Chuck Drazenovich used his celebrity status as a former Washington Redskin to introduce and promote the sport of tenpin bowling in Northern Virginia. He loved bowling because, as he said many times, "It's something everyone can do. It doesn't matter if you are old, male, female or even unable to see, you can still have fun rolling that ball." In this spirit, Chuck dedicated a portion of his time to bring bowling to all. He spearheaded innovative programs, including:Back to Hall of Fame
- A program for the physically handicapped. Long before the Special Olympics, Chuck invited bowlers to work together to compensate for their individual and varied physical challenges to improve their coordination and dexterity, and to feel for the first time like athletes. These bowlers always were given special shirts, patches and trophies.
- A program for juvenile delinquents. Due to Chuck's deep belief that teamwork makes communities, he instituted a program for juvenile delinquents. The positive effect of league bowling encouraged teamwork, responsibility and a greater sense of community -- a feeling lost by many of its members.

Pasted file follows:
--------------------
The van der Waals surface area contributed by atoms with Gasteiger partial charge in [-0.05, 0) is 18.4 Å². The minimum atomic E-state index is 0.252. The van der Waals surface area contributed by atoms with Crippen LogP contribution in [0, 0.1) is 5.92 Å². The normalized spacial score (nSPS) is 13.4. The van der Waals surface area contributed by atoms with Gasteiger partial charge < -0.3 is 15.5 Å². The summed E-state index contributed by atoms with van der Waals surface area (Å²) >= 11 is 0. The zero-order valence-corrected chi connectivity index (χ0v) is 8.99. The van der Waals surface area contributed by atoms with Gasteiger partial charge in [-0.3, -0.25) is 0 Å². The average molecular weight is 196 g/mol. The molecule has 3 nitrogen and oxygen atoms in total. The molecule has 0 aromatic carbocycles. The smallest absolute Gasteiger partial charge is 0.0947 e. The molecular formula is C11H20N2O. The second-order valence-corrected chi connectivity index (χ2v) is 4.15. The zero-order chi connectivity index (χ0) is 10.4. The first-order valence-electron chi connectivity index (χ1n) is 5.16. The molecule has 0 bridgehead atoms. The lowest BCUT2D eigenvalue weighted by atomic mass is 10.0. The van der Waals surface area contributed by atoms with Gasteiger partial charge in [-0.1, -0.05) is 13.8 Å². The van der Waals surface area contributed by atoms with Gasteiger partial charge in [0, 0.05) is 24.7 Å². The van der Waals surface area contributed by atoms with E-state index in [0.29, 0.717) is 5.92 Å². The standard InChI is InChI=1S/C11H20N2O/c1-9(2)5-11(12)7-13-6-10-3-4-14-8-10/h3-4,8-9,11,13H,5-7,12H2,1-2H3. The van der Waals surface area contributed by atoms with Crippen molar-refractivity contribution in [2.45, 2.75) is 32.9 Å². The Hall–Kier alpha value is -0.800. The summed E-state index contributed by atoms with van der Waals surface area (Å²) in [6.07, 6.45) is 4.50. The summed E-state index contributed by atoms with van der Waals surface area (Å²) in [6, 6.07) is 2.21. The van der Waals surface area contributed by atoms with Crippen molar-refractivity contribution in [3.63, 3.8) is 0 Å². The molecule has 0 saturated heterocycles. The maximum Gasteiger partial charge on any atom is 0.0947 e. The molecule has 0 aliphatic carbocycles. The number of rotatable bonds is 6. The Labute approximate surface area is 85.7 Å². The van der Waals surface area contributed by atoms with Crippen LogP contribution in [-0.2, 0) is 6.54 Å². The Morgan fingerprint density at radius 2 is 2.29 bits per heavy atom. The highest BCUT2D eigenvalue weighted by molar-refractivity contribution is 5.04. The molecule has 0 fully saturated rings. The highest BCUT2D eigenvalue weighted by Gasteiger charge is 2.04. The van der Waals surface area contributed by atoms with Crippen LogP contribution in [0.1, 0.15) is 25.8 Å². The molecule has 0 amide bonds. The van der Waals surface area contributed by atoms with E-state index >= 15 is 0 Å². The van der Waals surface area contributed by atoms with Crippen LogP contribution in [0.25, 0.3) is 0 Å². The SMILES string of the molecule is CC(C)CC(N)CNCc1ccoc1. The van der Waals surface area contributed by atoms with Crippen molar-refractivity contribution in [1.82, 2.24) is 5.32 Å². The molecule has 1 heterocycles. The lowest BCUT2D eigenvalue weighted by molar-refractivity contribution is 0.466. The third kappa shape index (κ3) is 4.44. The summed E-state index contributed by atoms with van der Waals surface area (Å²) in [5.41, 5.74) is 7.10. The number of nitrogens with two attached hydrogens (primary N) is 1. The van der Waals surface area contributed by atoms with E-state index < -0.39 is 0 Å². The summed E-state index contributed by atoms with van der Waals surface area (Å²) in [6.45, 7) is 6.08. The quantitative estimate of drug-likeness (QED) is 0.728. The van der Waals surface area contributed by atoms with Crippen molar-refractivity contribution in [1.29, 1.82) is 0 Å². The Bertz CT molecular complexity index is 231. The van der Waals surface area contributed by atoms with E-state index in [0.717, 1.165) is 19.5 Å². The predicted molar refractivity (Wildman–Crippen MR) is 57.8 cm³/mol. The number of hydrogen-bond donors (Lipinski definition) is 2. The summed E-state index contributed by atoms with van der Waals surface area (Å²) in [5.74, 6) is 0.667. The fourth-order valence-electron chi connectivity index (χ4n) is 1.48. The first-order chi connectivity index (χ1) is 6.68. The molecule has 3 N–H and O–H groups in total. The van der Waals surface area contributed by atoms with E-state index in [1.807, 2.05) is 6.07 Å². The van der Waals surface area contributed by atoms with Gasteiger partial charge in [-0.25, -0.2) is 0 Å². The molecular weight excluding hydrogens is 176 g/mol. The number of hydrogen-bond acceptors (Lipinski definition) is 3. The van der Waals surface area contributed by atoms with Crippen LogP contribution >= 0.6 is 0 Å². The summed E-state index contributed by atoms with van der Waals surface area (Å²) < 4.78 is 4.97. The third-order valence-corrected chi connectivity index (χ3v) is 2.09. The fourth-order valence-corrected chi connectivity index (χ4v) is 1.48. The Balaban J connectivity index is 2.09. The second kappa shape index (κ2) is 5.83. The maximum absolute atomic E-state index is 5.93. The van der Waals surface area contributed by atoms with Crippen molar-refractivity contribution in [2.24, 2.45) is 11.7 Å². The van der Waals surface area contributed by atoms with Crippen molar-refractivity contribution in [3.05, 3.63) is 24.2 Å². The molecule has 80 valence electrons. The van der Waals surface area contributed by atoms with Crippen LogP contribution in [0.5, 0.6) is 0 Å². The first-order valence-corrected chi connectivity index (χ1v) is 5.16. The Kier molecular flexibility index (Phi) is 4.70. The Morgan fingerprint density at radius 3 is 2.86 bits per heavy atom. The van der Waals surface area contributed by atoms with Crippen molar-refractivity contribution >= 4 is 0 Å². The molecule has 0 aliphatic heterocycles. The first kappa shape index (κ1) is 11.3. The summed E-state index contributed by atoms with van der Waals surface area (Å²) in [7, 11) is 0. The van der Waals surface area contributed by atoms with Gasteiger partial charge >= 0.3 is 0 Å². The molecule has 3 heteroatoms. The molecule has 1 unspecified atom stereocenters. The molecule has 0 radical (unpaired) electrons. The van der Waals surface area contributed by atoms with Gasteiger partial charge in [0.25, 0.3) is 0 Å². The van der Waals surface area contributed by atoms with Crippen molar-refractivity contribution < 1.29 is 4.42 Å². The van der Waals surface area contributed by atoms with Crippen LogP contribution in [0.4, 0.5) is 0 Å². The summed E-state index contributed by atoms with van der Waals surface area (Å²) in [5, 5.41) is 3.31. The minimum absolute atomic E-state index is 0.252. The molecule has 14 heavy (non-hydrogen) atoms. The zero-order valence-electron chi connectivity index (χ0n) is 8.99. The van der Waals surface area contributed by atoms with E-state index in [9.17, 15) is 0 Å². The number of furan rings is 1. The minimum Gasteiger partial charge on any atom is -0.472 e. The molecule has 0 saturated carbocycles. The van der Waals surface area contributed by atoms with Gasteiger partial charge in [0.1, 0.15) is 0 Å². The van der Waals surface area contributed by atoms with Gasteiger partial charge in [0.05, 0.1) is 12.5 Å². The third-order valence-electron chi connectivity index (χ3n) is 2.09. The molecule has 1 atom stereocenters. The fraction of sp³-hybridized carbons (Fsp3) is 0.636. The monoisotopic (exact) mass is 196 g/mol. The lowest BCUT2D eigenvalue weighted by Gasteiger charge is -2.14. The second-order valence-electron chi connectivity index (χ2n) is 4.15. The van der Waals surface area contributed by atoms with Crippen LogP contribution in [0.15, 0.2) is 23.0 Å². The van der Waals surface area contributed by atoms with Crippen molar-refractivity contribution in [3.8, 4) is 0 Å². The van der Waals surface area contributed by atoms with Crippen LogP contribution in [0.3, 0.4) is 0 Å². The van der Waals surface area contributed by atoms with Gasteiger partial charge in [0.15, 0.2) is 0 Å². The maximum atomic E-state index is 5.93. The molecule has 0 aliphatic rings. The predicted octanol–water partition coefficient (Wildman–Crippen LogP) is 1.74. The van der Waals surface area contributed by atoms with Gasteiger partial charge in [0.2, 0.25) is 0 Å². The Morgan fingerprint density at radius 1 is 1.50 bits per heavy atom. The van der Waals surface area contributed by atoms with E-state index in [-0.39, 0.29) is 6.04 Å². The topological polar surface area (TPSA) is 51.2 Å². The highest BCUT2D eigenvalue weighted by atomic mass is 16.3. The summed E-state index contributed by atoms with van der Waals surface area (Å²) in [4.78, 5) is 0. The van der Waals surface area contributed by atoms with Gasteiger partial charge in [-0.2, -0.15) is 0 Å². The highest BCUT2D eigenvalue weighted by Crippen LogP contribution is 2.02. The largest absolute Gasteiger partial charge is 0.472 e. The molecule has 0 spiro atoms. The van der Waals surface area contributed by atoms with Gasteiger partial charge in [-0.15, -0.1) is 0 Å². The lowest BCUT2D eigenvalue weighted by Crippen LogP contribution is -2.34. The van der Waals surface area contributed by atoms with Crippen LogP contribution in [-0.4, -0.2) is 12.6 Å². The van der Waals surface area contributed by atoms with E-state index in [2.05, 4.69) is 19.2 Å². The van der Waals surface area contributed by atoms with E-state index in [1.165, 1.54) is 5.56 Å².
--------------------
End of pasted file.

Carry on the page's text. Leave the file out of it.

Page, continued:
- "Kids Can": Over the years, Chuck designed many programs for children of all ages. Saturdays bristled with classes and laughter as junior rollers, teens and even tiny tots took to the lanes. They not only mastered a great sport, they learned the more important lessons of working together and leadership while gaining a sense of pride and accomplishment. Many of these junior bowlers have stayed with the sport and are celebrating 35 years or more as regular bowlers. Several of the graduates even returned to teach new groups of students.
Chuck's association with seniors is too lengthy to list program by program. He established many different leagues for seniors of all backgrounds. Their Friday morning sessions featured a free breakfast and refreshments and were always a full-house affair. Bowling was a perfect non-impact aerobic sport and a vital social outlet. Soon these groups grew to morning, evening and weekend leagues, full of loyal, enthusiastic and healthier groups of new friends.
Whether it was Annandale Bowl or Bowl America Fairfax, Chuck took the term "center" seriously. Over the years, he hosted many blood drives, food drives, charity events and socials. He believed that America's No. 1 sport could and should be the focal point for recreation and community, and that "fun" was spelled family, unity, and neighborhood.
For his many years of dedication to the promotion of bowling, an honored position in the NCABA Hall of Fame has been reserved for the late Chuck Drazenovich.